Get a free credit report from the three consumer credit reporting companies (Equifax, Experian, and TransUnion) and review them for errors.
If you believe you are a victim of identity theft, report it to the Federal Trade Commission at IdentityTheft.gov.
Government Imposter Scam
Scammers are always looking for the opportunity to get their victims excited so they can’t think clearly. One of the ways they do this is by impersonating government agencies or federal employees. They might say you won the lottery and or are in danger of having your house repossessed. Some even pose as representatives of the United States Citizenship and Immigration Service (USCIS) and threaten arrest or deportation.
Don’t fall for it. Government agencies won’t ask for money for prizes, unpaid loans, or wire transfers. If you truly won a prize, you shouldn’t have to pay anything. And if you never entered a sweepstakes or lottery, there’s no way you could have won.
Any legitimate concern from the government will arrive in the mail in writing. Never give the caller money or any financial or personal information, such as credit cards or Social Security numbers.
Consider registering your phone number on www.donotcall.gov to reduce the number of calls you receive. Most legitimate sales people will respect the Do Not Call list, so if you do receive a call from an unfamiliar number, it’s most likely illegitimate.
Debt Collection Scams
While most debt collection calls are probably legitimate, there are some scammers who try to get you to pay for debts that you don’t owe or have already been paid. Many of them falsely claim that they are from a law firm or government agency. Then, they’ll threaten arrest or repossession if you don’t make a payment right away.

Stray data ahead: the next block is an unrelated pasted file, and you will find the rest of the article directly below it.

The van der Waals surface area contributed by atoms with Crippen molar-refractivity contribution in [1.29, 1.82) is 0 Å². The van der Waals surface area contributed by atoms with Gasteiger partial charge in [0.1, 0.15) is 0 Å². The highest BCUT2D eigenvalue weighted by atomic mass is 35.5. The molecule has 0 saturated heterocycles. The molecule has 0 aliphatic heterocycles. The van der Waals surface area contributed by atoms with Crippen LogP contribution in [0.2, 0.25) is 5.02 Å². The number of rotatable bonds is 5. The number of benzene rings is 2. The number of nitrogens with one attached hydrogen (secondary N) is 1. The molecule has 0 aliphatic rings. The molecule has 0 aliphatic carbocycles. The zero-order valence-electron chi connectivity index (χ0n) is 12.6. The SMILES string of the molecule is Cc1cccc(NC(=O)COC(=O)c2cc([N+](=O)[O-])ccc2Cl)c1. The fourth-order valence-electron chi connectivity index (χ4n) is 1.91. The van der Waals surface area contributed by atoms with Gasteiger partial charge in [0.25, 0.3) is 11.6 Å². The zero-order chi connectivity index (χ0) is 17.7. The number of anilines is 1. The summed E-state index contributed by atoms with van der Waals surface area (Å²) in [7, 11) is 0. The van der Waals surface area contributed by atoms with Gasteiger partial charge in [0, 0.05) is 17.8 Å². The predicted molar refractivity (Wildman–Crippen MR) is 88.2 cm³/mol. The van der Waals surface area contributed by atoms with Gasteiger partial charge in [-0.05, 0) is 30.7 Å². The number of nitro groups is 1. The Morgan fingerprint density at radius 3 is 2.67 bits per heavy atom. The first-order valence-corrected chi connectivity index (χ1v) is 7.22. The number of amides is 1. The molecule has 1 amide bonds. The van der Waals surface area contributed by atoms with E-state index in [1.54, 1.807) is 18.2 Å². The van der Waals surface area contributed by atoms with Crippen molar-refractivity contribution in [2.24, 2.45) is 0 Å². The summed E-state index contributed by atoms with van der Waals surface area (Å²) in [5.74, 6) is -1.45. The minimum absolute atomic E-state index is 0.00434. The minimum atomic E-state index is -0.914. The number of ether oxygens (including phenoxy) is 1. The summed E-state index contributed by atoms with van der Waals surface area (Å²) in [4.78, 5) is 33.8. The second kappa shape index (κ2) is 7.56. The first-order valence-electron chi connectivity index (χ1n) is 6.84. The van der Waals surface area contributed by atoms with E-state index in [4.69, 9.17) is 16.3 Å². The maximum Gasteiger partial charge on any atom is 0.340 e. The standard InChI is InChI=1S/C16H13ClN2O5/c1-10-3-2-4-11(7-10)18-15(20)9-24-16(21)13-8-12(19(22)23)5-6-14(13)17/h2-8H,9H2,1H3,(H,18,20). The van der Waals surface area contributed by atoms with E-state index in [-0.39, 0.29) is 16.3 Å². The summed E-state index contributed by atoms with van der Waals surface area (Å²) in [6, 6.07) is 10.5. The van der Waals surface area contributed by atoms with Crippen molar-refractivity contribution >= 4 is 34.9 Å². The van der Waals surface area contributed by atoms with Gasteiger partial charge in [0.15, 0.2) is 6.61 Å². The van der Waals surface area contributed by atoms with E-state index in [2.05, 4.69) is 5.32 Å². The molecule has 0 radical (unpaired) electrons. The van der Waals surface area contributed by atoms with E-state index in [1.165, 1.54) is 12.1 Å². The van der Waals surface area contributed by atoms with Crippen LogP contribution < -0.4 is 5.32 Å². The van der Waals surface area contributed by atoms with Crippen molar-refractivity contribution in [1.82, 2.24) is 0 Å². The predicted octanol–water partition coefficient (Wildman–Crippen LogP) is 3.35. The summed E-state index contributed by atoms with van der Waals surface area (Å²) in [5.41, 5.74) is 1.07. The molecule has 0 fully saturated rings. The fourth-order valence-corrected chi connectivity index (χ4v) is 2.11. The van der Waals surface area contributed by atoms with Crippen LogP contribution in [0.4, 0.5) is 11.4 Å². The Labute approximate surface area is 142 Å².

It’s important to verify the debt before giving out any financial or personal information. Ask the caller for their name, company, street address, telephone number, and professional license number (if your state licenses debt collectors). You can also use this sample letter from the Consumer Financial Protection Bureau to request more information.
Here are some warning signs of a debt collection scam:
- The debt collector threatens you with criminal charges.
- The debt collector refuses to give you information about your debt or is trying to collect a debt you do not recognize.
- The debt collector refuses to give you a mailing address or phone number.
- The debt collector asks you for sensitive personal financial information.
Frustrated with debt collectors? Learn how to stop debt collectors from contacting you.
If you think you’ve been a victim of a fraud or scam, file a complaint with:
Scammers are always looking for new ways to get your money. Stay up-to-date with all the latest scams by signing up to get new scam email alerts from the FTC.
DebtBlue has a team of financial professionals on your side to help you find true financial freedom. Contact DebtBlue today for your free consultation.